This tells us, in brief, what a value hierarchy contains, but we will go into more detail for each of these components below. Before that, however, it is worth noting that there is one sense in which all technological designers should already be familiar with value hierarchies. As noted in an earlier chapter, it is often suggested that engineers “have a special concern for safety”. Thus, engineers are always expected to build a value hierarchy with safety as the value. Of course, this is just typically done without explicitly constructing the value hierarchy. Nonetheless, we could place safety as a value – likely an instrumental value with something like well-being or health as the intrinsic value. In standard engineering thinking, safety is often further specified into context-specific design principles. For instance, when constructing something like a bridge we must consider the “factor of safety”, which is effectively a design principle. It says something like “the bridge should be able to hold five times its expected actual load”. Of course, as any engineer familiar with bridge construction could tell you, there are several different ways to construct a bridge to meet that safety factor. Thus, that the bridge must be designed to a 5x safety factor does not immediately give us any concrete design requirements. But it does tell us that we will need to identify design requirements that will implement that design principle.

And so, in a certain sense, the value hierarchy is no different from standard technical design thinking. What is different, however, is that whereas “designing for safety” is the foundational non-negotiable of all engineering, a value hierarchy helps us focus on how to design for other values that are not foundational in the same way and are typically (at least when it comes to the instrumental values) specific to our design context.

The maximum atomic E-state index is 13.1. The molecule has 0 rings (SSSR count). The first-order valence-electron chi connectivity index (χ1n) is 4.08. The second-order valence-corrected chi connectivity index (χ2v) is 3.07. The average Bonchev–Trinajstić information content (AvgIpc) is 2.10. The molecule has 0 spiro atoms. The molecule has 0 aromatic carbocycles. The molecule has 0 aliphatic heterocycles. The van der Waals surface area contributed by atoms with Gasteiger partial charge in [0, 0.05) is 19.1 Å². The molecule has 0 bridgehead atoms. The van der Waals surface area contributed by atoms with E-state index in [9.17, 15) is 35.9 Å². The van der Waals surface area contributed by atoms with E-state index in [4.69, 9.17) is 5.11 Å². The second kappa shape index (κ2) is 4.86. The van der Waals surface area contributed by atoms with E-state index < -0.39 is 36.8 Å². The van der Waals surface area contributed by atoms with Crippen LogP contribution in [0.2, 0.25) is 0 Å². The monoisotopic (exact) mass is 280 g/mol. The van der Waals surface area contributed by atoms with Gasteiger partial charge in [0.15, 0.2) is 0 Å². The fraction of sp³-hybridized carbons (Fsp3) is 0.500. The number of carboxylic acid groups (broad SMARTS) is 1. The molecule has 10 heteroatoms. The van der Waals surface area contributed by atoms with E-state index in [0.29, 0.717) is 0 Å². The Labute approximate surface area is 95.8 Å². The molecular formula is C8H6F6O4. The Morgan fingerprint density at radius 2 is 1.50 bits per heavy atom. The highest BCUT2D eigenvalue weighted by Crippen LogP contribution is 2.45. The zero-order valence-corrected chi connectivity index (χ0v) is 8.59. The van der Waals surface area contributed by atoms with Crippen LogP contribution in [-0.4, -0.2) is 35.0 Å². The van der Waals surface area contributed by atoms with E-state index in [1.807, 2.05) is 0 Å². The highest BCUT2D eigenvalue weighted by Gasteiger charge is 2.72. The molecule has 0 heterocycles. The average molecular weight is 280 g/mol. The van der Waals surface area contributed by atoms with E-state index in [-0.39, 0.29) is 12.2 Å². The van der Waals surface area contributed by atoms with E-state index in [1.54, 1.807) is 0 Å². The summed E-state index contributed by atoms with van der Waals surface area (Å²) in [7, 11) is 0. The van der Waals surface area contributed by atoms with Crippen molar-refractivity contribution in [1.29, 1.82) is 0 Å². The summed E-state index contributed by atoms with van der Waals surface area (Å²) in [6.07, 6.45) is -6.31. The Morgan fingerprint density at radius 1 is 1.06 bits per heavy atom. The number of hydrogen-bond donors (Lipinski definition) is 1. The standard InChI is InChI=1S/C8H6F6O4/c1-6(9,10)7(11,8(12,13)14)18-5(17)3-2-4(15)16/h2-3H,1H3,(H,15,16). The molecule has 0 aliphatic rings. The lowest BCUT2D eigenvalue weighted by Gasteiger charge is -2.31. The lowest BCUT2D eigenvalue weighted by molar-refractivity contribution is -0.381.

To more fully understand how to conduct a value hierarchy, as well as its value, we can turn to examine the components of the hierarchy in more detail.

3.1. Values

The first chapter of this textbook introduces you to the concept of a value. So, we will not cover that again. However, given the centrality of values to a value hierarchy and the fact that values are divided into two different levels in the value hierarchy, it is worth investigating their role in this technique in a bit more detail.

There are some things that we care about for their own sake and other things we care about because they are a means to something else. Well-being is the quintessential intrinsic value, something we care about for its own sake. While something like wealth is a prime example of an instrumental value. Having money is not valuable in its own right (although some people certainly act as if it is!). Rather, if being wealthy is valuable at all, it is valuable because it can help us protect or promote other values, like well-being. There are, as well, some values which are both intrinsic and instrumental. Health and Education are prime examples. It is good in itself to be healthier and more educated, but also being healthier and more educated is a means to many other good things in life.

There is no easy way to distinguish between instrumental and intrinsic values. People will disagree over some cases. But, in general, when it comes to instrumental values we can ask the question “and why does that matter?” and there should be a good answer (although we may not be able to immediately give it). When it comes to intrinsic values, however, there is no real answer to that question. In response to the question “why does well-being matter?” the appropriate answer just seems to be “because it does” and anyone who says otherwise is either being obstinate or living in a very different world from us.